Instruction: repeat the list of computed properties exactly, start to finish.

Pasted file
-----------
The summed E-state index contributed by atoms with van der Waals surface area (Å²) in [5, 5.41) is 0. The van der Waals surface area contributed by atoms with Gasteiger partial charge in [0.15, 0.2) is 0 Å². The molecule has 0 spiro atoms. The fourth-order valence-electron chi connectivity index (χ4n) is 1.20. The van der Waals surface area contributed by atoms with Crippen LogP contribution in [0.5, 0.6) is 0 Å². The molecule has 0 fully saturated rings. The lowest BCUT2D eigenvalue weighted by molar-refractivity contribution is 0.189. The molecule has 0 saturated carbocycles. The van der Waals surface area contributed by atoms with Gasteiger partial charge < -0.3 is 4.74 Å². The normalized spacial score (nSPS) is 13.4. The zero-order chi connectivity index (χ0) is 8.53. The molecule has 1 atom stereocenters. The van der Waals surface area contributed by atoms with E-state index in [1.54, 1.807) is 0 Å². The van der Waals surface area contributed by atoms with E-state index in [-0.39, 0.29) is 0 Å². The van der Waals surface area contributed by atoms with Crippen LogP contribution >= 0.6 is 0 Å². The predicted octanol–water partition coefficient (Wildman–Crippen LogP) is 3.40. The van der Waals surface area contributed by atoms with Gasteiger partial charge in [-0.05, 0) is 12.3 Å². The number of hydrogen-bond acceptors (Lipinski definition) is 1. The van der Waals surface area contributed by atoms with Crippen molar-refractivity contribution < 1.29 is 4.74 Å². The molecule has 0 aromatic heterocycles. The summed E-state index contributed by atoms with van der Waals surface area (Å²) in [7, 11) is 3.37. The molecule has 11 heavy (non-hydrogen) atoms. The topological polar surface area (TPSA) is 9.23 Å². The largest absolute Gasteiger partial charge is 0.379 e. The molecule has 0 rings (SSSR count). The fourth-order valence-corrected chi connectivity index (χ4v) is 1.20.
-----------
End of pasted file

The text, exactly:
The summed E-state index contributed by atoms with van der Waals surface area (Å²) in [5, 5.41) is 0. The van der Waals surface area contributed by atoms with Gasteiger partial charge in [0.15, 0.2) is 0 Å². The molecule has 0 spiro atoms. The fourth-order valence-electron chi connectivity index (χ4n) is 1.20. The van der Waals surface area contributed by atoms with Crippen LogP contribution in [0.5, 0.6) is 0 Å². The molecule has 0 fully saturated rings. The lowest BCUT2D eigenvalue weighted by molar-refractivity contribution is 0.189. The molecule has 0 saturated carbocycles. The van der Waals surface area contributed by atoms with Gasteiger partial charge < -0.3 is 4.74 Å². The normalized spacial score (nSPS) is 13.4. The zero-order chi connectivity index (χ0) is 8.53. The molecule has 1 atom stereocenters. The van der Waals surface area contributed by atoms with E-state index in [1.54, 1.807) is 0 Å². The van der Waals surface area contributed by atoms with E-state index in [-0.39, 0.29) is 0 Å². The van der Waals surface area contributed by atoms with Crippen LogP contribution >= 0.6 is 0 Å². The predicted octanol–water partition coefficient (Wildman–Crippen LogP) is 3.40. The van der Waals surface area contributed by atoms with Gasteiger partial charge in [-0.05, 0) is 12.3 Å². The number of hydrogen-bond acceptors (Lipinski definition) is 1. The van der Waals surface area contributed by atoms with Crippen molar-refractivity contribution < 1.29 is 4.74 Å². The molecule has 0 aromatic heterocycles. The summed E-state index contributed by atoms with van der Waals surface area (Å²) in [7, 11) is 3.37. The molecule has 11 heavy (non-hydrogen) atoms. The topological polar surface area (TPSA) is 9.23 Å². The largest absolute Gasteiger partial charge is 0.379 e. The molecule has 0 rings (SSSR count). The fourth-order valence-corrected chi connectivity index (χ4v) is 1.20.